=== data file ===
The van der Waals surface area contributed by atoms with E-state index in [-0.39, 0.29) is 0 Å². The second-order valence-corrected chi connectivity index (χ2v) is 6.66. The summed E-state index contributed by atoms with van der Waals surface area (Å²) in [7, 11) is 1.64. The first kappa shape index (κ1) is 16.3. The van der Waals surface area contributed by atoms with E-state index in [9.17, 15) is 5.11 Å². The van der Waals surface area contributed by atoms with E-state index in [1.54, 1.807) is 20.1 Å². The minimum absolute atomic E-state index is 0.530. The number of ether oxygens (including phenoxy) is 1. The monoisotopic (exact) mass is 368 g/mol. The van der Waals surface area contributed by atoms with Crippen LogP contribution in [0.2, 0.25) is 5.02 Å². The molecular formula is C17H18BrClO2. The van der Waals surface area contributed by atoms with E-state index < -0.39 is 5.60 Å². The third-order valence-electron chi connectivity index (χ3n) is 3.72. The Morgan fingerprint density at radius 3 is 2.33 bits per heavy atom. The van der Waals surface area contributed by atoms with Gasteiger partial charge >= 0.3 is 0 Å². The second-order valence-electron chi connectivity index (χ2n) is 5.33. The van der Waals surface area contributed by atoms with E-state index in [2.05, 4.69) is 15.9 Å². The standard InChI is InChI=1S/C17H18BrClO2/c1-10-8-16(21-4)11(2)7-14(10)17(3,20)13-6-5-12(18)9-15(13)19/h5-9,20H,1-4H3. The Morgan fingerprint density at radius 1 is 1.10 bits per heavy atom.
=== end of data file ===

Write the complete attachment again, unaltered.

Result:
The van der Waals surface area contributed by atoms with E-state index in [-0.39, 0.29) is 0 Å². The second-order valence-corrected chi connectivity index (χ2v) is 6.66. The summed E-state index contributed by atoms with van der Waals surface area (Å²) in [7, 11) is 1.64. The first kappa shape index (κ1) is 16.3. The van der Waals surface area contributed by atoms with E-state index in [9.17, 15) is 5.11 Å². The van der Waals surface area contributed by atoms with E-state index in [1.54, 1.807) is 20.1 Å². The minimum absolute atomic E-state index is 0.530. The number of ether oxygens (including phenoxy) is 1. The monoisotopic (exact) mass is 368 g/mol. The van der Waals surface area contributed by atoms with Crippen LogP contribution in [0.2, 0.25) is 5.02 Å². The molecular formula is C17H18BrClO2. The van der Waals surface area contributed by atoms with E-state index < -0.39 is 5.60 Å². The third-order valence-electron chi connectivity index (χ3n) is 3.72. The Morgan fingerprint density at radius 3 is 2.33 bits per heavy atom. The van der Waals surface area contributed by atoms with Gasteiger partial charge >= 0.3 is 0 Å². The second-order valence-electron chi connectivity index (χ2n) is 5.33. The van der Waals surface area contributed by atoms with E-state index in [2.05, 4.69) is 15.9 Å². The standard InChI is InChI=1S/C17H18BrClO2/c1-10-8-16(21-4)11(2)7-14(10)17(3,20)13-6-5-12(18)9-15(13)19/h5-9,20H,1-4H3. The Morgan fingerprint density at radius 1 is 1.10 bits per heavy atom.